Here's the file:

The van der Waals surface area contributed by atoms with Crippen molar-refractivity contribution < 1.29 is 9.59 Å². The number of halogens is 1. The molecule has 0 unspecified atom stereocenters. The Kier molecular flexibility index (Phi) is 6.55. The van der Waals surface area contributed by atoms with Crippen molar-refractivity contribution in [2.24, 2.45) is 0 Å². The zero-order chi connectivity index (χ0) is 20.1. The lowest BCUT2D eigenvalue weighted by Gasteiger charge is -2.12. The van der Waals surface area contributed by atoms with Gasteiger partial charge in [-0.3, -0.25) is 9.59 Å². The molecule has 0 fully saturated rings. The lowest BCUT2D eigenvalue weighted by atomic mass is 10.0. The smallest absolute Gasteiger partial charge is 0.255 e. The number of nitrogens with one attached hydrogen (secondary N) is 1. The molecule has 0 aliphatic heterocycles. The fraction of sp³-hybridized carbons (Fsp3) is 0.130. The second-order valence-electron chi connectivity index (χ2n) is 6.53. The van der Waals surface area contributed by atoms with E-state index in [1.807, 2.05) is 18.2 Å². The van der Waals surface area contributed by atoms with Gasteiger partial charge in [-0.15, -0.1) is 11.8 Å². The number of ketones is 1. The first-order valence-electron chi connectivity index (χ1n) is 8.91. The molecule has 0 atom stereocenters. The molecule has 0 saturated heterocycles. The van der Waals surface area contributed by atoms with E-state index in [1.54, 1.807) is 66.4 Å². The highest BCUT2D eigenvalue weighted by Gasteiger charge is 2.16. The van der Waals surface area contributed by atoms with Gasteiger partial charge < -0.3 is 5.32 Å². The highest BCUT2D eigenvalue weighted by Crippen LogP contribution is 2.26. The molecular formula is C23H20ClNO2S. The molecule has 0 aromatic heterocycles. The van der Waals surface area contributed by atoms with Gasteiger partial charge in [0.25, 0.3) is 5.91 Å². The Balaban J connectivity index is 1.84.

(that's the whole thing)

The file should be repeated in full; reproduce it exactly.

The van der Waals surface area contributed by atoms with Crippen molar-refractivity contribution < 1.29 is 9.59 Å². The number of halogens is 1. The molecule has 0 unspecified atom stereocenters. The Kier molecular flexibility index (Phi) is 6.55. The van der Waals surface area contributed by atoms with Crippen molar-refractivity contribution in [2.24, 2.45) is 0 Å². The zero-order chi connectivity index (χ0) is 20.1. The lowest BCUT2D eigenvalue weighted by Gasteiger charge is -2.12. The van der Waals surface area contributed by atoms with Gasteiger partial charge in [-0.3, -0.25) is 9.59 Å². The molecule has 0 fully saturated rings. The lowest BCUT2D eigenvalue weighted by atomic mass is 10.0. The smallest absolute Gasteiger partial charge is 0.255 e. The number of nitrogens with one attached hydrogen (secondary N) is 1. The molecule has 0 aliphatic heterocycles. The fraction of sp³-hybridized carbons (Fsp3) is 0.130. The second-order valence-electron chi connectivity index (χ2n) is 6.53. The van der Waals surface area contributed by atoms with E-state index in [1.807, 2.05) is 18.2 Å². The van der Waals surface area contributed by atoms with Gasteiger partial charge in [-0.15, -0.1) is 11.8 Å². The number of ketones is 1. The first-order valence-electron chi connectivity index (χ1n) is 8.91. The molecule has 0 atom stereocenters. The molecule has 0 saturated heterocycles. The van der Waals surface area contributed by atoms with E-state index in [1.54, 1.807) is 66.4 Å². The highest BCUT2D eigenvalue weighted by Gasteiger charge is 2.16. The van der Waals surface area contributed by atoms with Gasteiger partial charge < -0.3 is 5.32 Å². The highest BCUT2D eigenvalue weighted by Crippen LogP contribution is 2.26. The molecular formula is C23H20ClNO2S. The molecule has 0 aromatic heterocycles. The van der Waals surface area contributed by atoms with Gasteiger partial charge in [0.25, 0.3) is 5.91 Å². The Balaban J connectivity index is 1.84.